January 16, 2010

We Couldn't Afford it Before... How can we Now?

California's government has been generous to the poor. So generous, in fact, that being poor isn't stigmatized as much anymore unless one is also homeless, because being poor doesn't limit one's ability to still be able to live a full life. The enabling of the poor to continue to be so stifles their initiative because there is no need to be productive when the government will provide for you. That's another story, though.

California's government has also allowed for those who are poor to be able to be provided for as if they were not so. Providing preventative health care for those who can't otherwise afford it through their means alone is all well and good, if they are poor but working. Subsidizing health insurance for those who CHOOSE to obtain preventative medicine is noble, but mandating that every citizen obtain preventative medical insurance, fining those who CHOOSE not to, taxing federally those who CHOOSE to provide more for themselves and their families because they have the means to do so, and increasing the fiscal burden for the states that have chosen to do the "right thing" all along is not only wrong, it will have a very hard time standing up to Constitutional scrutiny.

This brings me to the core of this post. Today's SJ Mercury News contains an article  detailing some very good points concerning the costs to the State should the rumored contents of the current bills in Congress pass. California can barely afford to maintain its current fiscal load for health care under Medi-Cal. If the State's projected budget deficit grows past the $20B the budget offices have published for 2011-2012 California won't be able to afford the increased burden the Federal government is looking to impose on ALL of the states. One thing that isn't being very well covered by the mass majority of the media outlets is that the Federal solution (read: swatting a fly with a shotgun) is to build up funding for the intended reform by taxing first, spending later. This translates into increased taxes for individuals, businesses who provided their employees' health insurance, and the states NOW, without benefits enacted by the reform coming into effect until 2013. If California is forced to pay now for services that aren't to be rendered until after California's coffers run out there won't be services to render!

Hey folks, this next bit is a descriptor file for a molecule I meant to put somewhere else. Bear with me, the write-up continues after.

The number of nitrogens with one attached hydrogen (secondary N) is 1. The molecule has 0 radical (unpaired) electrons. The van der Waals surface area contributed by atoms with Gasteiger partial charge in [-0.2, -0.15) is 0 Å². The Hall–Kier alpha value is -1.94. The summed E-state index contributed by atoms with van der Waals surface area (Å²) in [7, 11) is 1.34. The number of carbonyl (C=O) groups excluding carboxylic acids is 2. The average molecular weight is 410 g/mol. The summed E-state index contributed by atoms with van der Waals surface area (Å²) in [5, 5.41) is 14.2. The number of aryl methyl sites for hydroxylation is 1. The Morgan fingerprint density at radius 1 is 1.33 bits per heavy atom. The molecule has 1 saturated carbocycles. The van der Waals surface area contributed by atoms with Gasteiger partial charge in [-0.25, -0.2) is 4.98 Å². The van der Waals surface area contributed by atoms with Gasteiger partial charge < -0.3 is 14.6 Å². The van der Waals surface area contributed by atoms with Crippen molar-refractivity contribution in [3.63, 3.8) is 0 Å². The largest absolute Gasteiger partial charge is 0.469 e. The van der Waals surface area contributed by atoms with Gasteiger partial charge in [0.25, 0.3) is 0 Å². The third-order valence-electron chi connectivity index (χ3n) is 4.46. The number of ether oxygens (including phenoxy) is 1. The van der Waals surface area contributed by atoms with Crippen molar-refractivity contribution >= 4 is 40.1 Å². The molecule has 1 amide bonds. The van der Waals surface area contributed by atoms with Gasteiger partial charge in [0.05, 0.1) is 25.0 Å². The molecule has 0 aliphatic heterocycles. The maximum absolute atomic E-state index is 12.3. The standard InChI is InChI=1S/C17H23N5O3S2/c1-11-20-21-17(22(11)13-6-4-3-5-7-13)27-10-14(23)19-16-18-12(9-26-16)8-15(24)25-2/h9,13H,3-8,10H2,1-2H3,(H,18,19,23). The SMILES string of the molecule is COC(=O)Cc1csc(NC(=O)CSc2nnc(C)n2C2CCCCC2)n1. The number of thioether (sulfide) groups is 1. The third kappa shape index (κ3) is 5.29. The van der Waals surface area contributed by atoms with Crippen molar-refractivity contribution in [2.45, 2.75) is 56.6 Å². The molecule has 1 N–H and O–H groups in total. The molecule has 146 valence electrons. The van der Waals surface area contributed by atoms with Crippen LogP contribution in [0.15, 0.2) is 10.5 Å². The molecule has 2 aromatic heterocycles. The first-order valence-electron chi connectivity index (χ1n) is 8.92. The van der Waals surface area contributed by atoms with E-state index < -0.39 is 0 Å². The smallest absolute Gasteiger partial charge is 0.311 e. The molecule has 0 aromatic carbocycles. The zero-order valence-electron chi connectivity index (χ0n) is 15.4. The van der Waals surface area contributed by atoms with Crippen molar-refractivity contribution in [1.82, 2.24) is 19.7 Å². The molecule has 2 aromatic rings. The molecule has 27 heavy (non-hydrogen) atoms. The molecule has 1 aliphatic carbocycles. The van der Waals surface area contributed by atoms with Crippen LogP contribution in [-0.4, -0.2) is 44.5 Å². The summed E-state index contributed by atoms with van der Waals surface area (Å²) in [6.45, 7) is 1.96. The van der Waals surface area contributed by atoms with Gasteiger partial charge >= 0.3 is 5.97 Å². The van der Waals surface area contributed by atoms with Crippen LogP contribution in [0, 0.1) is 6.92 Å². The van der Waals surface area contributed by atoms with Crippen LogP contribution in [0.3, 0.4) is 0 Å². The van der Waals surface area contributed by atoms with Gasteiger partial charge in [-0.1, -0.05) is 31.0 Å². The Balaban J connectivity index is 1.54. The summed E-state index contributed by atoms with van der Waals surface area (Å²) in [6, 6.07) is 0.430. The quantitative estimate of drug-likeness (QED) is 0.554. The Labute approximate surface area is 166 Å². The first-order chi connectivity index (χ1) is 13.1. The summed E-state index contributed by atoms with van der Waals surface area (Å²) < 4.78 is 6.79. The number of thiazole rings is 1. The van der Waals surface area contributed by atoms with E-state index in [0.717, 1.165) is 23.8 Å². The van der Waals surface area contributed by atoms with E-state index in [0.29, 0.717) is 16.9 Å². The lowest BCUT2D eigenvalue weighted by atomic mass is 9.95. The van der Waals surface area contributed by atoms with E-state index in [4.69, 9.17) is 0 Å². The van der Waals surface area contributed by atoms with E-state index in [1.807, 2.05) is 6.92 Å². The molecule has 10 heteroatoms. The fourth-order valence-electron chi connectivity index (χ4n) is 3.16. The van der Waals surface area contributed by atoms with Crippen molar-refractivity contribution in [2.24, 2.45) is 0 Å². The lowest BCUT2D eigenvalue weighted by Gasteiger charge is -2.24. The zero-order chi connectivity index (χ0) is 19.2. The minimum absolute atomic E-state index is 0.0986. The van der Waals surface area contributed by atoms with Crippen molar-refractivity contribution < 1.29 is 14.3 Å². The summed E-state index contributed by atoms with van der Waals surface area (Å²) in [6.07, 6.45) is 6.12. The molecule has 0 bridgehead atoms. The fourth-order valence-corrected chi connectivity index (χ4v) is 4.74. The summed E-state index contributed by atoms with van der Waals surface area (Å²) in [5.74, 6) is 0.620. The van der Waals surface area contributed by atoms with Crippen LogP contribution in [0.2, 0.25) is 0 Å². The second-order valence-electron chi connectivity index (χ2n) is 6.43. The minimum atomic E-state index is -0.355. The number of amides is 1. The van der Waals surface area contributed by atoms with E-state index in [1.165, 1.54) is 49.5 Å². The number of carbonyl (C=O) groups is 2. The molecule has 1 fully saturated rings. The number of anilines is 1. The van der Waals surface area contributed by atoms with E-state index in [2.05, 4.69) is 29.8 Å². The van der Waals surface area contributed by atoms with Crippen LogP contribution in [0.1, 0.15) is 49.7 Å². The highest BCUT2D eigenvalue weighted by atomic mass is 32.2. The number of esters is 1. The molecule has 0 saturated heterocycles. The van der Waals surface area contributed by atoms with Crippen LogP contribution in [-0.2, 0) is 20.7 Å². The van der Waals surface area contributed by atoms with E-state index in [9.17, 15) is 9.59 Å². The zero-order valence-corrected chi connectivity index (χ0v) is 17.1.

Sounds like fun, huh?

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